• Security updates for Wednesday

Security: Russia, Librem, and Apple's Faux Security

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Security
  • U.S. & U.K. Issue Joint Warning About Risks of Russian Cyberattacks
  • Demonstrating Tamper Detection with Heads

    We are excited about the future of Heads on Librem laptops and the extra level of protection it can give customers. As a result we’ve both been writing about it a lot publicly and working on it a lot privately. What I’ve realized when I’ve talked to people about Heads and given demos, is that many people have never seen a tamper-evident boot process before. All of the concepts around tamper-evident boot are pretty abstract and it can be difficult to fully grasp how it protects you if you’ve never seen it work.

    We have created a short demo that walks through a normal Heads boot process and demonstrates tamper detection. In the interest of keeping the demo short I only briefly described what was happening. In this post I will elaborate on what you are seeing in the video.

  • Stop Using Six Digit Numeric iPhone Passcodes Right Now

Security Leftovers

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Security
  • Security updates for Tuesday
  • McAfee's Upgraded Cloud Security Protects Containers [Ed: Looks like marketing/spam from ECT]
  • Has a Russian intelligence agent hacked your wifi? [iophk: "AV is not relevant; there are two main ways to avoid malware" : *BSD and */Linux"]

    In short, a global, invisible, low-level conflict is taking place across the internet and it is possible that your router has been conscripted as a foot soldier. Maybe it is worth getting your firewall and antivirus checked out after all.

  • 55 Infosec Professionals Sign Letter Opposing Georgia’s Computer Crime Bill

    In a letter to Georgia Gov. Nathan Deal, 55 cybersecurity professionals from around the country are calling for a veto for S.B. 315, a state bill that would give prosecutors new power to target independent security researchers.

    This isn’t just a matter of solidarity among those in the profession. Georgia represents our nation’s third largest information security sector. The signers have clients, partners, and offices in Georgia. They attend conferences in Georgia. They teach and study in Georgia or recruit students from Georgia. And they all agree that S.B. 315, which would create a new crime of "unauthorized access," would do more harm than good.

Security and FUD Leftovers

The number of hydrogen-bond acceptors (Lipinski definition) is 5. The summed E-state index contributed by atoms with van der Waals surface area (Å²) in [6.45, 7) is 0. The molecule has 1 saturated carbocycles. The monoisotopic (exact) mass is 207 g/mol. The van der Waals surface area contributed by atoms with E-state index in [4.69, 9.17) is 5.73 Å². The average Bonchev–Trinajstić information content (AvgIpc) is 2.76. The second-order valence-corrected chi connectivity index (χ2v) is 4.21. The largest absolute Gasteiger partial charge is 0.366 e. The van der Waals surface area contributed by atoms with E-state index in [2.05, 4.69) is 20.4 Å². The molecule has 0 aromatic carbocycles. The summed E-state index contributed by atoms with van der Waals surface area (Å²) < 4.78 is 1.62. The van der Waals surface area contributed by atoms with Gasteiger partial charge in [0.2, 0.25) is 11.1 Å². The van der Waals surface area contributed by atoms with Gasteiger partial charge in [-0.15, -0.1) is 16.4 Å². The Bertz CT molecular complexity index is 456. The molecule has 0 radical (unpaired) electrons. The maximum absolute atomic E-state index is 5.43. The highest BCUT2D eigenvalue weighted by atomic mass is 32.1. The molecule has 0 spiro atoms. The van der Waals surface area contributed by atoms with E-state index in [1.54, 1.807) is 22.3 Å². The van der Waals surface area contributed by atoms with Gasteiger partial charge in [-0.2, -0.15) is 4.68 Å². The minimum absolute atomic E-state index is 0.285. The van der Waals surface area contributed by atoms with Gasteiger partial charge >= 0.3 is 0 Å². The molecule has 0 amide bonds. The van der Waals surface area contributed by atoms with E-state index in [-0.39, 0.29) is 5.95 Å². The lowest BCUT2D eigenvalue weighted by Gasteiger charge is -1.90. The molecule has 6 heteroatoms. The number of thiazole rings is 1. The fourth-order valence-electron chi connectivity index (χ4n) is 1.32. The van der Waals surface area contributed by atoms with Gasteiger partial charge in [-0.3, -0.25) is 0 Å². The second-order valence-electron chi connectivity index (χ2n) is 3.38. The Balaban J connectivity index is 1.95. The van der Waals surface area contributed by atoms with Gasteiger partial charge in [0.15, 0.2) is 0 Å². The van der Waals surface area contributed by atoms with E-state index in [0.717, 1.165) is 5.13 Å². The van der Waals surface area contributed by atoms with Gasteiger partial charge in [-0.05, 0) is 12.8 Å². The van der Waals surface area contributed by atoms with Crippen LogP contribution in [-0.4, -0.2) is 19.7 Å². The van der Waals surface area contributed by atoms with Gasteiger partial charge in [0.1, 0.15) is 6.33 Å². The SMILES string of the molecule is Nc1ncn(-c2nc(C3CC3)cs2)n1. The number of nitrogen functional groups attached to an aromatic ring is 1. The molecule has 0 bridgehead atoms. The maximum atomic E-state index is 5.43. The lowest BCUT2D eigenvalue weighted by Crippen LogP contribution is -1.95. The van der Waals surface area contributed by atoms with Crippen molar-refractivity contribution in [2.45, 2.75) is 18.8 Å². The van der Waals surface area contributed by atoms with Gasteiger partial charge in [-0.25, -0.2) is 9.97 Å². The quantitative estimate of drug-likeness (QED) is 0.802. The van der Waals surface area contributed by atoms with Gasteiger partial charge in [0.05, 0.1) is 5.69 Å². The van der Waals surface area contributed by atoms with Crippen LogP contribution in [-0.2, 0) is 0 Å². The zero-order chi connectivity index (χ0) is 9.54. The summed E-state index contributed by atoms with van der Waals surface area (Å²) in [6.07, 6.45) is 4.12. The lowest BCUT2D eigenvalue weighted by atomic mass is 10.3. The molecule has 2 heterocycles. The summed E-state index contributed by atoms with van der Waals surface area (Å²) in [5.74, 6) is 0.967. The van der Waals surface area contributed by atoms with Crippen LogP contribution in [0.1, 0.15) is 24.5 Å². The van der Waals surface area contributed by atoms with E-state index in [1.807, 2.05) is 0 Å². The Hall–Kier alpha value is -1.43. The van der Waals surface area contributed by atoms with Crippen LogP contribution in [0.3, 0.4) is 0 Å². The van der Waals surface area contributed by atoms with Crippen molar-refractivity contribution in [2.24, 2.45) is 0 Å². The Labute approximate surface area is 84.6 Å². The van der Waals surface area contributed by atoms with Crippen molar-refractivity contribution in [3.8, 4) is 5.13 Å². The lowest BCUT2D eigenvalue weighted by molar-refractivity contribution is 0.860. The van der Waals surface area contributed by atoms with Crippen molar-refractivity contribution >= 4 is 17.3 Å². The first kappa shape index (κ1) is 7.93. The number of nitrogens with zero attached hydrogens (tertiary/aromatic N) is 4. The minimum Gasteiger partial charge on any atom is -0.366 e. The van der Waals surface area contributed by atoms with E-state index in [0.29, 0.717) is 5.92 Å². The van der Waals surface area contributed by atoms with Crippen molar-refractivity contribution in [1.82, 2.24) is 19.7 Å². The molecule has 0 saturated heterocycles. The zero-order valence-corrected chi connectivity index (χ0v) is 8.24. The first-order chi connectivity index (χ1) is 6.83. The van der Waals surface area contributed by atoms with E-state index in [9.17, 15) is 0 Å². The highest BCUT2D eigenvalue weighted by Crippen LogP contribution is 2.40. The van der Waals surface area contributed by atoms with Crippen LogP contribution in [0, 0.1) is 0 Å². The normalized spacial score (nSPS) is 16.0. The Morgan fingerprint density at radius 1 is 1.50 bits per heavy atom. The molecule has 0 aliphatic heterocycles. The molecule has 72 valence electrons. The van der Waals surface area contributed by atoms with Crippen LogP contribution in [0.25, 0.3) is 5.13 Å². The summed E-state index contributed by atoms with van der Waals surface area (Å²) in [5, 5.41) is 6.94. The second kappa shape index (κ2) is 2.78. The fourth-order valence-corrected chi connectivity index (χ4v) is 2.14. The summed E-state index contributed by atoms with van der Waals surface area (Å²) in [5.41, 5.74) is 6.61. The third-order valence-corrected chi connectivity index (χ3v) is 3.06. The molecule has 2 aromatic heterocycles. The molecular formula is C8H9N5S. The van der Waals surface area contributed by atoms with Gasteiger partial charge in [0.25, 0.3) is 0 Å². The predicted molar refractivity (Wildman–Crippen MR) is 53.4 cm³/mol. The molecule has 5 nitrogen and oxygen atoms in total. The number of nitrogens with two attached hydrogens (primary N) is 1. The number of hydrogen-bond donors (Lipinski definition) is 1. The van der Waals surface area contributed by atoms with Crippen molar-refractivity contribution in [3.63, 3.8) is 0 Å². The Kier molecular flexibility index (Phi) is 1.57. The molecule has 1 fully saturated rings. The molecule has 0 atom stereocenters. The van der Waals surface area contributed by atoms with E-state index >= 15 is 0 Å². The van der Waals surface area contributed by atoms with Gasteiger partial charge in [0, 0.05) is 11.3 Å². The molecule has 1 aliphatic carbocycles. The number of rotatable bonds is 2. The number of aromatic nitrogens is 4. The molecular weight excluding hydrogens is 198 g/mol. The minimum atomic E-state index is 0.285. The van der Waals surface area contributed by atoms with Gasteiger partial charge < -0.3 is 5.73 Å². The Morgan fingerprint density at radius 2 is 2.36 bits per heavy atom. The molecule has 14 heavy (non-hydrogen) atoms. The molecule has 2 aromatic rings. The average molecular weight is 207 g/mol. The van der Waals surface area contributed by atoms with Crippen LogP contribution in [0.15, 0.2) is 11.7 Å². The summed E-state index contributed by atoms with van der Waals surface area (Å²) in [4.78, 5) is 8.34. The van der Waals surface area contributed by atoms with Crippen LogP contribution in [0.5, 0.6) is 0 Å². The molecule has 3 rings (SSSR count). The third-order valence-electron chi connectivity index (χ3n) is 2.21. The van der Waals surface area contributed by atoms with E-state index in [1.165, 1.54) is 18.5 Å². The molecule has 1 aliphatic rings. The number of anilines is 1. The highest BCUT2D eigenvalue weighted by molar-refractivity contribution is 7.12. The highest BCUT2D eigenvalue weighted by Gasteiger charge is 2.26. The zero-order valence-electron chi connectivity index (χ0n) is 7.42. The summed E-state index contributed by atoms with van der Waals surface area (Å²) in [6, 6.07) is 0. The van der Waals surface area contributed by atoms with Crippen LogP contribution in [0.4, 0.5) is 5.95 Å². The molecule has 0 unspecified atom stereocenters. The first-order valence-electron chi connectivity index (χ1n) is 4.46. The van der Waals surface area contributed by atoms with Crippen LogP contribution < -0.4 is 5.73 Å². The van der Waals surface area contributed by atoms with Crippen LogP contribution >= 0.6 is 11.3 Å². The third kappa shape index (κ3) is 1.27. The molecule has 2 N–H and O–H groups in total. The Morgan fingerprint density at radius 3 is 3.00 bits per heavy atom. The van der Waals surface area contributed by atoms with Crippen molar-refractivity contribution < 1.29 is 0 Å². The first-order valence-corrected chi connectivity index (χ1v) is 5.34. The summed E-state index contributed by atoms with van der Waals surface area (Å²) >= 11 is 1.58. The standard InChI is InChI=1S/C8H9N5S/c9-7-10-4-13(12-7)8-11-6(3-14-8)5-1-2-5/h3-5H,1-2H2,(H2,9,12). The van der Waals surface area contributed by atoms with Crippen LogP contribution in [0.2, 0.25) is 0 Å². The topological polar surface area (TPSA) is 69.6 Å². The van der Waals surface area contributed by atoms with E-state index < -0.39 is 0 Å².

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Security

Security: Open Source Security Podcast, Old JavaScript Crypto Flaw and New FUD-based Marketing

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Security

Security: Cleartext Passwords, Windows Problems, and Meltdown Patches/Performance

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Security
  • cleartext passwords and transparency

    So let me just jump in with Lars blog post where he talks about cleartext passwords. While he has actually surmised and shared what a security problem they are, the pity is we come to know of this only because the people in question tacitly admitted to bad practises. How many more such bad actors are there, developers putting user credentials in cleartext god only knows. There was even an April Fool’s joke in 2014 which shared why putting passwords in cleartext is bad.

  • 911 operator suspended over teen’s death griped about working overtime.

    Plush called 911 again around 3:35 p.m., this time giving Smith a description of the vehicle, a gold Honda Odyssey in the parking lot at Seven Hills — information that never made it to the officers at the scene.

    “This is not a joke,” the teen told Smith. “I’m almost dead.”

    Smith tried to document the call when it came in but her computer screen had frozen, preventing her from entering information immediately, the review found.

  • Defense contractors face more aggressive ransomware attacks

    The rise of ransomware attacks against defense contractors coincides with a rise in the use of ransomware in general. Attacks can spread even after the original target has been hit, hurting unintended victims.